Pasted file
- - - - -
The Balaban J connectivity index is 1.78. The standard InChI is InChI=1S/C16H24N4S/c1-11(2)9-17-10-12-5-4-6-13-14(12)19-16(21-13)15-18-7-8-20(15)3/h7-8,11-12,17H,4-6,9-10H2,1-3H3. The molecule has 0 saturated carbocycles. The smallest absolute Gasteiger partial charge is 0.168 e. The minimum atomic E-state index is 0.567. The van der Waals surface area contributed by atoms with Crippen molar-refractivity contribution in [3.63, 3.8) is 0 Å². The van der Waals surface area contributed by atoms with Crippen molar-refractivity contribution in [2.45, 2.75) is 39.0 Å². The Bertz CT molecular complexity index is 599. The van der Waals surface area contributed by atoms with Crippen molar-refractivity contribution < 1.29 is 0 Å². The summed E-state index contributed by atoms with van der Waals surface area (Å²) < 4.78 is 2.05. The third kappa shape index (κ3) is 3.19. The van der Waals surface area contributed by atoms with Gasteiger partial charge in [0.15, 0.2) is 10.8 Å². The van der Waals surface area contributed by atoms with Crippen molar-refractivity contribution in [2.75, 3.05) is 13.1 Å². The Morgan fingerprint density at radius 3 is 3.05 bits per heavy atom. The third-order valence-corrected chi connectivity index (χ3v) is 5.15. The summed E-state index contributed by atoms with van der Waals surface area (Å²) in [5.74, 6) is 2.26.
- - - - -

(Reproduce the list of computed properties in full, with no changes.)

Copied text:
The Balaban J connectivity index is 1.78. The standard InChI is InChI=1S/C16H24N4S/c1-11(2)9-17-10-12-5-4-6-13-14(12)19-16(21-13)15-18-7-8-20(15)3/h7-8,11-12,17H,4-6,9-10H2,1-3H3. The molecule has 0 saturated carbocycles. The smallest absolute Gasteiger partial charge is 0.168 e. The minimum atomic E-state index is 0.567. The van der Waals surface area contributed by atoms with Crippen molar-refractivity contribution in [3.63, 3.8) is 0 Å². The van der Waals surface area contributed by atoms with Crippen molar-refractivity contribution in [2.45, 2.75) is 39.0 Å². The Bertz CT molecular complexity index is 599. The van der Waals surface area contributed by atoms with Crippen molar-refractivity contribution < 1.29 is 0 Å². The summed E-state index contributed by atoms with van der Waals surface area (Å²) < 4.78 is 2.05. The third kappa shape index (κ3) is 3.19. The van der Waals surface area contributed by atoms with Gasteiger partial charge in [0.15, 0.2) is 10.8 Å². The van der Waals surface area contributed by atoms with Crippen molar-refractivity contribution in [2.75, 3.05) is 13.1 Å². The Morgan fingerprint density at radius 3 is 3.05 bits per heavy atom. The third-order valence-corrected chi connectivity index (χ3v) is 5.15. The summed E-state index contributed by atoms with van der Waals surface area (Å²) in [5.74, 6) is 2.26.